We wanted a camera, they gave us the eye of Gemini – and an eSIM
El Reg has a fiddle with new toys for the Psion-inspired PDA
The plucky little PDA that could is getting some upgrades.
El Reg popped into Planet Computing's London office to get cosy with some of the new Gemini toys due to launch in the not-too-distant future.
I spent some time earlier this month in the company of the Psion-inspired Gemini and came away impressed, but had a few complaints.
The lack of a rear-facing camera was my biggest annoyance, and the keyboard and hinge also took some flak. Some of those issues look like they'll be addressed.
Beginning with the rear-facing camera, Gemini owners will be delighted to learn that assembly of the components is under way.
The camera is easily slotted into a port behind the screen, as promised, and a new backplate clips into place.
Fitting the camera means the back of the Gemini is no longer smooth, which is a shame, but with a slightly protruding lens a common feature on mobile devices these days, it would be churlish to complain too much.
After a reboot, the camera was fully usable in Gemini's lightly skinned Android OS.
You won't be using this camera to take award-winning vistas. At 5MP, nothing in the way of high-end optics and no flash, this snapper is good for the odd shot of a receipt or similar.
Planet Computing also plans to enable the eSIM module built into recent 4G Geminis (and a feature of the next batch of PDAs due in May).
Claiming that the Gemini will be the first European mobile phone with eSIM, Planet reckons that up to six eSIM profiles can be configured along with the existing physical SIM, depending on carrier.
Apple fanbois will likely point at the Watch 3 as another European eSIM contender, although the implementation is not as flexible – the Gemini does not require a shared number.
The party trick of the Gemini is, of course, the keyboard.
Planet continues to fiddle with the design, and the latest attempt to address user feedback is a revision to the mat that sits beneath the keys and the material from which it is made.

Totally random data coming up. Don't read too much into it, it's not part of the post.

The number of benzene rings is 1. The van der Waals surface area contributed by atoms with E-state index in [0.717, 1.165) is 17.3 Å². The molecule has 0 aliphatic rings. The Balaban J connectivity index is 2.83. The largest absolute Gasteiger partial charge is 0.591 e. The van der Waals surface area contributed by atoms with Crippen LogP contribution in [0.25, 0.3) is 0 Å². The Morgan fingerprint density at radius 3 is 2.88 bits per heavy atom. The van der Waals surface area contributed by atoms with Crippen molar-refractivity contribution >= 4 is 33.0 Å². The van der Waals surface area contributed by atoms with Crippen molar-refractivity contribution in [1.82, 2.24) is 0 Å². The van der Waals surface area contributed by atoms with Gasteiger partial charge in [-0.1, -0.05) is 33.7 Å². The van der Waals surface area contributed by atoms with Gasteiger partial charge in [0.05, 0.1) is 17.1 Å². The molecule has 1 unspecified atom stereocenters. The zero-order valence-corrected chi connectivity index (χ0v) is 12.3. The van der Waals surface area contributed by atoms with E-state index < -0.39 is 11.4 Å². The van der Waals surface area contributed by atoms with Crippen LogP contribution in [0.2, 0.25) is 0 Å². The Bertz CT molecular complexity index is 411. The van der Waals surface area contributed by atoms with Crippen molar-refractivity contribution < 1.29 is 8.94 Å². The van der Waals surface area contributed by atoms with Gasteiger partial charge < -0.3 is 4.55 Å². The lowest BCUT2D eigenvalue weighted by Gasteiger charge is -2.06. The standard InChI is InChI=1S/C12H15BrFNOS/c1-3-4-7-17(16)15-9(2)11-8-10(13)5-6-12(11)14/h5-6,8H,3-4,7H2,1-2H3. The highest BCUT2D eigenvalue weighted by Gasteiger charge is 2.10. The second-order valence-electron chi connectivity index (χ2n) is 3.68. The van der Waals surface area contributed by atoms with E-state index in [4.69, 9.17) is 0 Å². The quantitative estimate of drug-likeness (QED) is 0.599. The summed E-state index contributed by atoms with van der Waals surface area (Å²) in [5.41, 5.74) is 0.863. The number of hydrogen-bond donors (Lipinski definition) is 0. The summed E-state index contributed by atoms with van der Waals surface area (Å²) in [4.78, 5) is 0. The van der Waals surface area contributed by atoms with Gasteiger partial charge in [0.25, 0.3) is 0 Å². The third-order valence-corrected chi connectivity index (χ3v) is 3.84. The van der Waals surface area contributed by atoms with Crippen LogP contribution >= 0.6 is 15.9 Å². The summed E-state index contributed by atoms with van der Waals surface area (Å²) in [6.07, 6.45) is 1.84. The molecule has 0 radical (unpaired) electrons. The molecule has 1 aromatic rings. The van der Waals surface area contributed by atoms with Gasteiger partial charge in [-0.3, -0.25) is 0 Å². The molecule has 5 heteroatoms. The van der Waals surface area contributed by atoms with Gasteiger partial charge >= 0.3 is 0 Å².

In use, there is a definite improvement. However, it is very slight and my earlier remarks about the keyboard still stand. There remains an adjustment process that needs to be gone though, which may be off-putting for users.
Software software software
Linux fans will be glad to know that Gemini's 4G capabilities will be coming to the version of Debian currently available for the device, with a community effort led by Nikita Ukhrenkov and Adam Boardman bringing calls and messaging to the OS.
Anyone who has used the Gemini's Linux capabilities will also be relieved to learn that the keyboard is now mapped correctly and that the team expects the HDMI output to also be supported.
The Sailfish OS also looks impressive, feeling slick and smooth during my time playing with it. The setup process was a little jarring, showing its mobile phone roots by initially expecting a portrait screen, but with a few months to go before either it or the Debian improvements land, some rough edges are forgivable.
Planet CEO Dr Janko Mrsic-Flogel was particularly excited about the upcoming Gemini Agenda app, with which I had a little play.
The app, which will be familiar to users who miss their old Psions, is visually impressive and represents the first integration with the user-configurable LED profiles.
Other updates over the summer will bring the promised "Data" contacts and data management system, which is slightly behind the Agenda development and is, again, another hold-over from the original Psion.
Perhaps more importantly, an update to the next version of the Android OS is also due this year.
Is it worth it?
Adding the £39 camera accessory certainly addresses one of my biggest gripes. I am surprised it is not a standard component, although Planet argues that half of backers did not want it, preferring a smooth, featureless back.
The looseness of the hinge remains a problem for me, and this is not something Planet is likely to address. The keyboard, while marginally improved, still takes getting used to.
However, the upcoming software improvements make a compelling case for the Gemini as a PDA and the Linux updates give a better all-round experience.
The enabling of the eSIM functionality over the coming months also makes the 4G version an intriguing proposition.
Once these enhancements are released, we'll revisit the Gemini once more for a updated review.
While £599 (for the 4G version) could buy you a relatively good laptop or Android smartphone, there continues to be nothing quite like the Gemini. ®
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